Please note: Any medical or genetic information present in this entry is not intended as a diagnosis of your problem, but rather is provided as a helpful guide for research, educational and informational purposes only. It is not in any way intended to be used as a substitute for professional medical advice, diagnosis, treatment or care. Information is not necessarily complete. Please see your doctor for diagnosis and treatment.

Please note: DNAtraffic database is the project under construction and information on this page is not finished yet.

Cisplatin


ACCESSION NB: DB00515 (APRD00359)


TYPE: small molecule


GROUP: approved


DESCRIPTION:
Cisplatin, cisplatinum or cis-diamminedichloroplatinum(II) (CDDP) is a platinum-based chemotherapy drug used to treat various types of cancers, including sarcomas, some carcinomas (e.g. small cell lung cancer, and ovarian cancer), lymphomas and germ cell tumors. It was the first member of its class, which now also includes carboplatin and oxaliplatin.

VOLUME OF DISTRIBUTION: Not Available

CATEGORIES:
Antineoplastic Agents Radiation-Sensitizing Agents Cross-Linking Reagents

ABSORPTION: Not Available

INDICATION:
For the treatment of metastatic testicular tumors, metastatic ovarian tumors and advanced bladder cancer.

PHARMACODYNAMICS:
Cisplatin is an antineoplastic in the class of alkylating agents and is used to treat various forms of cancer. Alkylating agents are so named because of their ability to add alkyl groups to many electronegative groups under conditions present in cells. They stop tumor growth by cross-linking guanine bases in DNA double-helix strands - directly attacking DNA. This makes the strands unable to uncoil and separate. As this is necessary in DNA replication, the cells can no longer divide. In addition, these drugs add methyl or other alkyl groups onto molecules where they do not belong which in turn inhibits their correct utilization by base pairing and causes a miscoding of DNA. Alkylating agents are cell cycle-nonspecific. Alkylating agents work by three different mechanisms all of which achieve the same end result - disruption of DNA function and cell death.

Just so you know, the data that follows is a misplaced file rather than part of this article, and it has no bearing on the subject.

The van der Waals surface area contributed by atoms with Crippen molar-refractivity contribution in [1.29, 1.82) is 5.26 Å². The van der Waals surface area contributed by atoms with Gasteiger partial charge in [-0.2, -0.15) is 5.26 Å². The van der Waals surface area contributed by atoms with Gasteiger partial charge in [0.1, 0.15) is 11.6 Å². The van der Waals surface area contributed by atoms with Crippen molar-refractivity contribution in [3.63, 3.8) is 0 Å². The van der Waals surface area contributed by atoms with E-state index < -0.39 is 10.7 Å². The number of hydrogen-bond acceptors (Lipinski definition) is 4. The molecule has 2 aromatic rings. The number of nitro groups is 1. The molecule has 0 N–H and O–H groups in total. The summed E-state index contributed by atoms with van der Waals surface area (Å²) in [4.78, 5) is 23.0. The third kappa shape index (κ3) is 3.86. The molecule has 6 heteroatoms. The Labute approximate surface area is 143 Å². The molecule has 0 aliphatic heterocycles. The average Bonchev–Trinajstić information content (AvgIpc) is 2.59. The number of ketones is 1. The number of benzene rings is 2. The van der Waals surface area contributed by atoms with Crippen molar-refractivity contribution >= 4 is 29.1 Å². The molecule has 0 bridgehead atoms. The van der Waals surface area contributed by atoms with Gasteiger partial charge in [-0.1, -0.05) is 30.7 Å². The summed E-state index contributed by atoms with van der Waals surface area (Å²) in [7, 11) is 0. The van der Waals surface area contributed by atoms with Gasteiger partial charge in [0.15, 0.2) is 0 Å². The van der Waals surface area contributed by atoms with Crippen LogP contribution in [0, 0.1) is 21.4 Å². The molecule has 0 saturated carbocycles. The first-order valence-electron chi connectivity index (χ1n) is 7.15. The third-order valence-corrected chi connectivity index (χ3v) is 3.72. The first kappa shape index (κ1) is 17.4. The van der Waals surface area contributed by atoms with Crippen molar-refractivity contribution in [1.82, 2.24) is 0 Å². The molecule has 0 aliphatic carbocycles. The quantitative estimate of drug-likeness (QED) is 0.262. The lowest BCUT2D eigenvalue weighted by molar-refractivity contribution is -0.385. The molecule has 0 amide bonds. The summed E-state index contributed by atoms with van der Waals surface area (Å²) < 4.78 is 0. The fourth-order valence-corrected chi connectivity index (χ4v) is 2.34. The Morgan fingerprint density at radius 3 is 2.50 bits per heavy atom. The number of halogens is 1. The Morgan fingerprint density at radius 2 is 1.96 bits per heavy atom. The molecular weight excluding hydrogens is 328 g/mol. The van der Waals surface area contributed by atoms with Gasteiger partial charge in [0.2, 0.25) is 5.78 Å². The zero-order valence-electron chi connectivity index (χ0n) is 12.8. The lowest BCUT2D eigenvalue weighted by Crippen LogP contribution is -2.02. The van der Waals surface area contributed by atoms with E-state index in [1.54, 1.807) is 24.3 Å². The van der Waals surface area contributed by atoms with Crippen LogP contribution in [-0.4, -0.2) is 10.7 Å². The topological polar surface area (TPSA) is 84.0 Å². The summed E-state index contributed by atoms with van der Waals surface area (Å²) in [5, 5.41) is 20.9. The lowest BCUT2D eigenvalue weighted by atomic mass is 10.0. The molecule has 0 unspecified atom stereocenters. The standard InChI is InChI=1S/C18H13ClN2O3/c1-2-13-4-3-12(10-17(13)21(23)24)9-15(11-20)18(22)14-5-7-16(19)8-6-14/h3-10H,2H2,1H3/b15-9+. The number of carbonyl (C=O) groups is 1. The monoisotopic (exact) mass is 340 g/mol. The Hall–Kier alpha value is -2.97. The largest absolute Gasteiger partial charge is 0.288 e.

MECHANISM OF ACTION:
Alkylating agents work by three different mechanisms: 1) attachment of alkyl groups to DNA bases, resulting in the DNA being fragmented by repair enzymes in their attempts to replace the alkylated bases, preventing DNA synthesis and RNA transcription from the affected DNA, 2) DNA damage via the formation of cross-links (bonds between atoms in the DNA) which prevents DNA from being separated for synthesis or transcription, and 3) the induction of mispairing of the nucleotides leading to mutations.

PROTEIN BINDING:
Greater than 90%.

METABOLISM:
Cisplatin is a widely used chemotherapeutic agent. It reacts with nucleophilic bases in DNA and forms 1,2-d(ApG), 1,2-d(GpG) and 1,3-d(GpTpG) intrastrand crosslinks, interstrand crosslinks and monofunctional adducts. The presence of these adducts in DNA is through to be responsible for the therapeutic efficacy of cisplatin. The exact signal transduction pathway that leads to cell cycle arrest and cell death following treatment with the drug is not known but cell death is believed to be mediated by the recognition of the adducts by cellular proteins.

TOXICITY:
Not Available

AFECTED ORGANISMS:
Humans and other mammals